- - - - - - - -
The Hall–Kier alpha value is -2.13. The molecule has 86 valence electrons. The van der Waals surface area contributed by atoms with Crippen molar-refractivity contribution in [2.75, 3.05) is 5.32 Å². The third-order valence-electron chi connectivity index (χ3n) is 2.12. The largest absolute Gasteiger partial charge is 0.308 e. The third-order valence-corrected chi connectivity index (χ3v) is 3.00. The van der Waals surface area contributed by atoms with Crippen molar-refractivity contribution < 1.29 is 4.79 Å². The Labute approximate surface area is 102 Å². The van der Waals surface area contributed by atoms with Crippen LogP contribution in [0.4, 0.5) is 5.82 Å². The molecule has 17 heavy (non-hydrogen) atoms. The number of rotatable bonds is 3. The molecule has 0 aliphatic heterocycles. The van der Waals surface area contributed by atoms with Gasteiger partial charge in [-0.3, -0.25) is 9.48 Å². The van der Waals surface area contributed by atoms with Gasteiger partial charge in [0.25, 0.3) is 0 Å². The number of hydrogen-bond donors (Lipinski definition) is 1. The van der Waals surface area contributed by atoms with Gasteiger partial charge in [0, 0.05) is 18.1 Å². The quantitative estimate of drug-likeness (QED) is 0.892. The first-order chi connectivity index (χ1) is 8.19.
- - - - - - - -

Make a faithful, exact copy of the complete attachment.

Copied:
The Hall–Kier alpha value is -2.13. The molecule has 86 valence electrons. The van der Waals surface area contributed by atoms with Crippen molar-refractivity contribution in [2.75, 3.05) is 5.32 Å². The third-order valence-electron chi connectivity index (χ3n) is 2.12. The largest absolute Gasteiger partial charge is 0.308 e. The third-order valence-corrected chi connectivity index (χ3v) is 3.00. The van der Waals surface area contributed by atoms with Crippen molar-refractivity contribution < 1.29 is 4.79 Å². The Labute approximate surface area is 102 Å². The van der Waals surface area contributed by atoms with Crippen LogP contribution in [0.4, 0.5) is 5.82 Å². The molecule has 17 heavy (non-hydrogen) atoms. The number of rotatable bonds is 3. The molecule has 0 aliphatic heterocycles. The van der Waals surface area contributed by atoms with Gasteiger partial charge in [-0.3, -0.25) is 9.48 Å². The van der Waals surface area contributed by atoms with Gasteiger partial charge in [0.25, 0.3) is 0 Å². The number of hydrogen-bond donors (Lipinski definition) is 1. The van der Waals surface area contributed by atoms with Gasteiger partial charge in [0, 0.05) is 18.1 Å². The quantitative estimate of drug-likeness (QED) is 0.892. The first-order chi connectivity index (χ1) is 8.19.